Haruki Murakami is a frustrating author to fall in love with. On a sentence level, he’s relatively easy to read. However, his concepts are tantalizingly deep, sometimes because they are complicated but other times because he only gestures at them and asks the reader to fill in the blanks. And that’s exactly what he has done in his most recent work “騎士団長殺し” (“Kishidanchō Goroshi,” “Killing Commendatore”), which was published in Japan on Feb. 24.

Murakami’s lexicon has evolved over the course of his career, but “Kishidanchō Goroshi” shares many phrases with 2009’s “1Q84,” and knowing them will ease you into this 1,048-page novel.

Unable to view this article?

This could be due to a conflict with your ad-blocking or security software.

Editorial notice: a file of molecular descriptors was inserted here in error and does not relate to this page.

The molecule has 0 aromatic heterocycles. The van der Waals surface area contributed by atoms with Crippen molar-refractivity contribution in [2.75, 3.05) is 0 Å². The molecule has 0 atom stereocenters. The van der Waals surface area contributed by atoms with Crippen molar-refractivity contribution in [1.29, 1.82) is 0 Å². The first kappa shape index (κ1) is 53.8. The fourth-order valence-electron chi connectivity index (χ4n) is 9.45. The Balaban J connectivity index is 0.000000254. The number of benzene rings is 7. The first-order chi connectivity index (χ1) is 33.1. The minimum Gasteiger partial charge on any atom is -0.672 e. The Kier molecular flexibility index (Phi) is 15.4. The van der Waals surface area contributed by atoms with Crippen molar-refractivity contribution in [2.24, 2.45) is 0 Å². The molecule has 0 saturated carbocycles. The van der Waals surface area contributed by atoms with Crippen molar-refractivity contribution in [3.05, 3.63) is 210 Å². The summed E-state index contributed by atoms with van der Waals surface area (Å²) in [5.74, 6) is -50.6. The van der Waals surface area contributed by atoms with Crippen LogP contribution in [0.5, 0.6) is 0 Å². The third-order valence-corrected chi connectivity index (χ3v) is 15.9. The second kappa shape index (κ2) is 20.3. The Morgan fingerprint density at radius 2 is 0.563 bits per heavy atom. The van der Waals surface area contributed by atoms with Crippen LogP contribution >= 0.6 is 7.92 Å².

Please add japantimes.co.jp and piano.io to your list of allowed sites.

If this does not resolve the issue or you are unable to add the domains to your allowlist, please see out this support page.

We humbly apologize for the inconvenience.

In a time of both misinformation and too much information, quality journalism is more crucial than ever.
By subscribing, you can help us get the story right.